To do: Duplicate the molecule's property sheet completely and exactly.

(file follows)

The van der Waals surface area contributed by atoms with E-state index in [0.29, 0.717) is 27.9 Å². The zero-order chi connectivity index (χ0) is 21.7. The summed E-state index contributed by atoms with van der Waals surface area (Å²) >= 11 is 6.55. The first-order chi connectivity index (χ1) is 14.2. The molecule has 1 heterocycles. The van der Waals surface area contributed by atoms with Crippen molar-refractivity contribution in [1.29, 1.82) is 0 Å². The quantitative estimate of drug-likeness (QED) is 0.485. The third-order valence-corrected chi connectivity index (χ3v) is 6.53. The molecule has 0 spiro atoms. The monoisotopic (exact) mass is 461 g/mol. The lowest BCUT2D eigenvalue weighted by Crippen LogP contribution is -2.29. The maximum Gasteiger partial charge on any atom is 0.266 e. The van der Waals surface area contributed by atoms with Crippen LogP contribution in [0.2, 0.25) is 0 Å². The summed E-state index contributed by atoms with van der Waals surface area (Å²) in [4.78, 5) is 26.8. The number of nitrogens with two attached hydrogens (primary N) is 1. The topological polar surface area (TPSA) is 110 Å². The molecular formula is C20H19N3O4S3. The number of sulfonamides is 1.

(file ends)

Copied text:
The van der Waals surface area contributed by atoms with E-state index in [0.29, 0.717) is 27.9 Å². The zero-order chi connectivity index (χ0) is 21.7. The summed E-state index contributed by atoms with van der Waals surface area (Å²) >= 11 is 6.55. The first-order chi connectivity index (χ1) is 14.2. The molecule has 1 heterocycles. The van der Waals surface area contributed by atoms with Crippen molar-refractivity contribution in [1.29, 1.82) is 0 Å². The quantitative estimate of drug-likeness (QED) is 0.485. The third-order valence-corrected chi connectivity index (χ3v) is 6.53. The molecule has 0 spiro atoms. The monoisotopic (exact) mass is 461 g/mol. The lowest BCUT2D eigenvalue weighted by Crippen LogP contribution is -2.29. The maximum Gasteiger partial charge on any atom is 0.266 e. The van der Waals surface area contributed by atoms with Crippen LogP contribution in [0.2, 0.25) is 0 Å². The summed E-state index contributed by atoms with van der Waals surface area (Å²) in [4.78, 5) is 26.8. The number of nitrogens with two attached hydrogens (primary N) is 1. The topological polar surface area (TPSA) is 110 Å². The molecular formula is C20H19N3O4S3. The number of sulfonamides is 1.